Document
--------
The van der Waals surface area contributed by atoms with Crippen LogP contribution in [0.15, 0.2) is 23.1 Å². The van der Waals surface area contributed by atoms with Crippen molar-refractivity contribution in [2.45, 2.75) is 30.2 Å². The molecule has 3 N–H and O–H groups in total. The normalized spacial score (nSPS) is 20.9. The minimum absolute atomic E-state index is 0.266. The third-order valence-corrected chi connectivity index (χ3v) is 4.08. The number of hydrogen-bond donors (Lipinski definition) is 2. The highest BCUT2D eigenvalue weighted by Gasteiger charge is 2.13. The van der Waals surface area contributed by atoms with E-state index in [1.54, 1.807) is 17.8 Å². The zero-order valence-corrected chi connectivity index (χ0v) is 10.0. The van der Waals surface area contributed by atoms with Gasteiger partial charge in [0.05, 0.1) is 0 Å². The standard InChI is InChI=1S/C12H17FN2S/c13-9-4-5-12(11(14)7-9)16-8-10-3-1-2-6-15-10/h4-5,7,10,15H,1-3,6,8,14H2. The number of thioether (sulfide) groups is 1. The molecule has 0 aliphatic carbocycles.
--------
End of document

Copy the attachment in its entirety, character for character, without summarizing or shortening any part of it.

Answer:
The van der Waals surface area contributed by atoms with Crippen LogP contribution in [0.15, 0.2) is 23.1 Å². The van der Waals surface area contributed by atoms with Crippen molar-refractivity contribution in [2.45, 2.75) is 30.2 Å². The molecule has 3 N–H and O–H groups in total. The normalized spacial score (nSPS) is 20.9. The minimum absolute atomic E-state index is 0.266. The third-order valence-corrected chi connectivity index (χ3v) is 4.08. The number of hydrogen-bond donors (Lipinski definition) is 2. The highest BCUT2D eigenvalue weighted by Gasteiger charge is 2.13. The van der Waals surface area contributed by atoms with E-state index in [1.54, 1.807) is 17.8 Å². The zero-order valence-corrected chi connectivity index (χ0v) is 10.0. The van der Waals surface area contributed by atoms with Gasteiger partial charge in [0.05, 0.1) is 0 Å². The standard InChI is InChI=1S/C12H17FN2S/c13-9-4-5-12(11(14)7-9)16-8-10-3-1-2-6-15-10/h4-5,7,10,15H,1-3,6,8,14H2. The number of thioether (sulfide) groups is 1. The molecule has 0 aliphatic carbocycles.